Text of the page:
Table of Contents
The Marsh-King's Daughter
The Wicked Prince
Pen and Inkstand
Little Claus and Big Claus
The Girl Who Trod upon Bread
The Emperor's new Clothes
The Little Sea-maid
The Farm-yard Cock and the Weather-cock
The Elfin Mound
Soup made of a Sausage-stick
The Wild Swans
The Galoshes of Fortune
Twelve by the Mail
The Garden of Paradise
The Constant Tin Soldier
The Stone of the Wise Men
The Snow Man
The Silver Shilling
The Naughty Boy
The Nis and the Dame
The Neighboring Families
The Happy Family
The Old House
In the Duck-yard
In the Nursery
The Red Shoes
The Snail and the Rose-tree
Little Ida's Flowers
The False Collar
The Flying Trunk
 IN the whole world there is nobody who knows so many
stories as Ole Shut-Eye; he can tell capital ones!
As evening comes on, when the children still sit nicely
at table or on their stools, then comes Ole Shut-Eye.
He comes up the stairs quite softly, for he walks in
his stocking feet; he opens the door noiselessly, and
st! he syringes sweet milk in the children's eyes, a
small, small stream, but enough to prevent them from
keeping their eyes open; and thus they cannot see him.
He creeps just among them, and blows softly upon their
necks, and this makes their heads heavy. O yes, but it
doesn't hurt them, for Ole Shut-Eye is very fond of the
children; he only wants them to be quiet, and that they
are not until they are taken to bed; they are to be
quiet that he may tell them stories.
When the children sleep, Ole Shut-Eye sits down upon
their bed. He is well dressed: his coat is of silk,
but it is impossible to say of what color, for it
shines red, green, and blue, according as he turns.
Under each arm he carries an umbrella: the one with
pictures on it he spreads over the good children and
then they dream all night the most glorious stories;
but on his other umbrella nothing at all is painted,
 and this he spreads over the naughty children, and
these sleep in a dull way, and when they awake in the
morning they have not dreamed of anything.
Now we shall hear how Ole Shut-Eye, every evening
through one whole week, came to a little boy named
Hjalmar, and what he told him. There are seven
stories, for there are seven days in the week.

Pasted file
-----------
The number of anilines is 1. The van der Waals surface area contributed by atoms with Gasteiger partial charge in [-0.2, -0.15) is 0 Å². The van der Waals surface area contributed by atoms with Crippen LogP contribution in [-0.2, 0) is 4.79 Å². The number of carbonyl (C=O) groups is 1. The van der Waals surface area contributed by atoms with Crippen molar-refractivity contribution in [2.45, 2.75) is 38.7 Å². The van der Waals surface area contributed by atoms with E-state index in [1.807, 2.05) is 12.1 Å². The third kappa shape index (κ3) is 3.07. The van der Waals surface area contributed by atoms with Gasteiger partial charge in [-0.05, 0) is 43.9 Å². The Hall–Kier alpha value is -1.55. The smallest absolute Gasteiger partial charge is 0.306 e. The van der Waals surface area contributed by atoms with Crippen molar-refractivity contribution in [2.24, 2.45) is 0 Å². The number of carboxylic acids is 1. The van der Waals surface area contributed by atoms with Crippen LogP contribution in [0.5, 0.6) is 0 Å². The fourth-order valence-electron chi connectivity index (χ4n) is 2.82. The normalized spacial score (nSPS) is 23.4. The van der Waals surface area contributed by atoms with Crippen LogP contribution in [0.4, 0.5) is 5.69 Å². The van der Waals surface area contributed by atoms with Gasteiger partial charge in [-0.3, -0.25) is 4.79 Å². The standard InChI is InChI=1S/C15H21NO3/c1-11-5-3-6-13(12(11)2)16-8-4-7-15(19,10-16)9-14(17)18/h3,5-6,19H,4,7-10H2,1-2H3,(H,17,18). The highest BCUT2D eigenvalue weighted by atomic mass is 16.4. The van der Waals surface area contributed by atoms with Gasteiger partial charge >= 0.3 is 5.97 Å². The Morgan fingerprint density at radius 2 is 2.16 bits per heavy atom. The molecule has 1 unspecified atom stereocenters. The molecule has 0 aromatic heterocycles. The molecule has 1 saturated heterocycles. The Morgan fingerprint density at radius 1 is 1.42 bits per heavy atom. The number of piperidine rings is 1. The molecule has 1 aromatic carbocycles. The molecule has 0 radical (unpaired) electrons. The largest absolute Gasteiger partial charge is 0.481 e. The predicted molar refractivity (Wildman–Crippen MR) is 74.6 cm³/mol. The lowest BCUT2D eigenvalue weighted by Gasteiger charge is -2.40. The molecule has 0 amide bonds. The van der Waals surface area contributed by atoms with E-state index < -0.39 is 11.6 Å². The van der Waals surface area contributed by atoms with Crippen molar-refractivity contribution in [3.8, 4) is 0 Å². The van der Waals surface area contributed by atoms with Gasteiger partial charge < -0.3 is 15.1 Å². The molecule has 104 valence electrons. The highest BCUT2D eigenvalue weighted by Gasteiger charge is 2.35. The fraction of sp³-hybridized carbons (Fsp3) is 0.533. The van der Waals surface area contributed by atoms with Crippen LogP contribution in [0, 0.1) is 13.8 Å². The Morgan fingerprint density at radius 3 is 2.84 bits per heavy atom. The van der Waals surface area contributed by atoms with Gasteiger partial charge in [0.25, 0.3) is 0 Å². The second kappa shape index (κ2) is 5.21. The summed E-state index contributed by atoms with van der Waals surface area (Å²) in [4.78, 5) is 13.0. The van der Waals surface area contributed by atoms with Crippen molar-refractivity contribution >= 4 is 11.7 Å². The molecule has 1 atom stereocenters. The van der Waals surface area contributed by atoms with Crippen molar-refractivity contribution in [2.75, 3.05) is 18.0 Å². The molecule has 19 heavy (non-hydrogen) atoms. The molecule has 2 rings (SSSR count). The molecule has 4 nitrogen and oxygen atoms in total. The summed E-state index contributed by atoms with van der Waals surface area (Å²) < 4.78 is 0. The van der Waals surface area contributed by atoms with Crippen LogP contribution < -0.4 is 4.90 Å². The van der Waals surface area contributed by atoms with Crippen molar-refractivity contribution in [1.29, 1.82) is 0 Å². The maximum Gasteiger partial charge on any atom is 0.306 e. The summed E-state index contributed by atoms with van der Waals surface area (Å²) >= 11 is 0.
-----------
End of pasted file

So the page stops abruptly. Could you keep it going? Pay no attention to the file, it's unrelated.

"Listen," said Ole Shut-Eye in the evening, when he had
put Hjalmar to bed; "now I'll clear up."
And all the flowers in the flower-pots became great
trees, stretching out their long branches under the
ceiling of the room and along the walls, so that the
whole room looked like a beauteous bower; and all the
twigs were covered with flowers, and each flower was
more beautiful than a rose, and smelt so sweet that one
wanted to eat it; it was sweeter than jam. The fruit
gleamed like gold, and there were cakes bursting with
raisins. It was splendid. But at the same time a
terrible wail sounded from the table-drawer, where
Hjalmar's school-book lay.
"Whatever can that be?" said Ole Shut-Eye; and he went
to the table, and opened the drawer. It was the slate
 was suffering from convulsions, for a wrong
number had got into the sum, so that it was nearly
falling in pieces; the slate pencil tugged and jumped
at its string, as if it had been a little dog who
wanted to help the sum; but he could not. And thus
there was a great lamentation in Hjalmar's copy-book;
it was quite terrible to hear. On each page the great
letters stood in a row, one underneath the other, and
each with a little one at its side; that was the copy;
and next to these were a few more letters which thought
they looked just like the first; and these Hjalmar had
written; but they lay down just as if they had tumbled
over the pencil lines on which they were to stand.
"See, this is how you should hold yourselves," said the
Copy. "Look, sloping in this way, with a powerful
"O, we should be very glad to do that," replied
Hjalmar's Letters, "but we cannot; we are too weakly."
"Then you must take medicine," said Ole Shut-Eye.
"O no," cried they; and they immediately stood up so
gracefully that it was beautiful to behold.
"Yes, now we cannot tell any stories," said Ole
Shut-Eye; "now I must exercise them. One, two! one,
two!" and thus he exercised the Letters; and they stood
quite slender, and as beautiful as any copy can be.
But when Ole Shut-Eye went away, and Hjalmar looked at
them the next morning, they were as weak and miserable
As soon as Hjalmar was in bed, Ole Shut-Eye touched all
the furniture in the room with his little magic
syringe, and they immediately began to talk together,
and each one spoke of itself, with the exception of the
Spittoon, which stood silent, and was vexed that they
should be so vain as to speak only of themselves, and
think only of themselves, without any regard for him
who stood so modestly in the corner for every one's
Over the chest of drawers hung a great picture in a
gilt frame—it was a landscape. One saw therein large
old trees, flowers in the grass, and a broad river
which flowed round about a forest, past many castles,
and far out into the wide ocean.
Ole Shut-Eye touched the painting with his magic
syringe, and the birds began to sing, the branches of
the trees stirred, and the clouds began to move across
it; one could see their shadows glide over the
Now Ole Shut-Eye lifted little Hjalmar up to the frame,
and put the boy's feet into the picture, just in the
high grass; and there he stood, and the sun shone upon